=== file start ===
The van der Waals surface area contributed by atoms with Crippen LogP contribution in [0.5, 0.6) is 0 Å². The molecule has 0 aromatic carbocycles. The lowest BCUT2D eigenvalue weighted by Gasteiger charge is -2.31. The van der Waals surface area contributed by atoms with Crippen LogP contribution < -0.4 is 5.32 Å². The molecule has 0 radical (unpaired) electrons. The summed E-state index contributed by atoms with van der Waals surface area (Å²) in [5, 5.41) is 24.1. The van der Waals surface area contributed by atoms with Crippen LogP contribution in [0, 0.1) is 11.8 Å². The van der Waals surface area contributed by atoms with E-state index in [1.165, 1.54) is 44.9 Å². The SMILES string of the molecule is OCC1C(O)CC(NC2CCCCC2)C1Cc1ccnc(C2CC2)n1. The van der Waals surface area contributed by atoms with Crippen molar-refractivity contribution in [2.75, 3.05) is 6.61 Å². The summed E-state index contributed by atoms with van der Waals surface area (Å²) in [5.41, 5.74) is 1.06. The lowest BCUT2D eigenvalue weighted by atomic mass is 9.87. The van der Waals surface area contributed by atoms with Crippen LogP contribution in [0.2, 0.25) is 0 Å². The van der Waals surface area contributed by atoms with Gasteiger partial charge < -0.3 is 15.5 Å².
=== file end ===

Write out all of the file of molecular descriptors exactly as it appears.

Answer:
The van der Waals surface area contributed by atoms with Crippen LogP contribution in [0.5, 0.6) is 0 Å². The molecule has 0 aromatic carbocycles. The lowest BCUT2D eigenvalue weighted by Gasteiger charge is -2.31. The van der Waals surface area contributed by atoms with Crippen LogP contribution < -0.4 is 5.32 Å². The molecule has 0 radical (unpaired) electrons. The summed E-state index contributed by atoms with van der Waals surface area (Å²) in [5, 5.41) is 24.1. The van der Waals surface area contributed by atoms with Crippen LogP contribution in [0, 0.1) is 11.8 Å². The van der Waals surface area contributed by atoms with E-state index in [1.165, 1.54) is 44.9 Å². The SMILES string of the molecule is OCC1C(O)CC(NC2CCCCC2)C1Cc1ccnc(C2CC2)n1. The van der Waals surface area contributed by atoms with Crippen molar-refractivity contribution in [2.75, 3.05) is 6.61 Å². The summed E-state index contributed by atoms with van der Waals surface area (Å²) in [5.41, 5.74) is 1.06. The lowest BCUT2D eigenvalue weighted by atomic mass is 9.87. The van der Waals surface area contributed by atoms with Crippen LogP contribution in [0.2, 0.25) is 0 Å². The van der Waals surface area contributed by atoms with Gasteiger partial charge < -0.3 is 15.5 Å².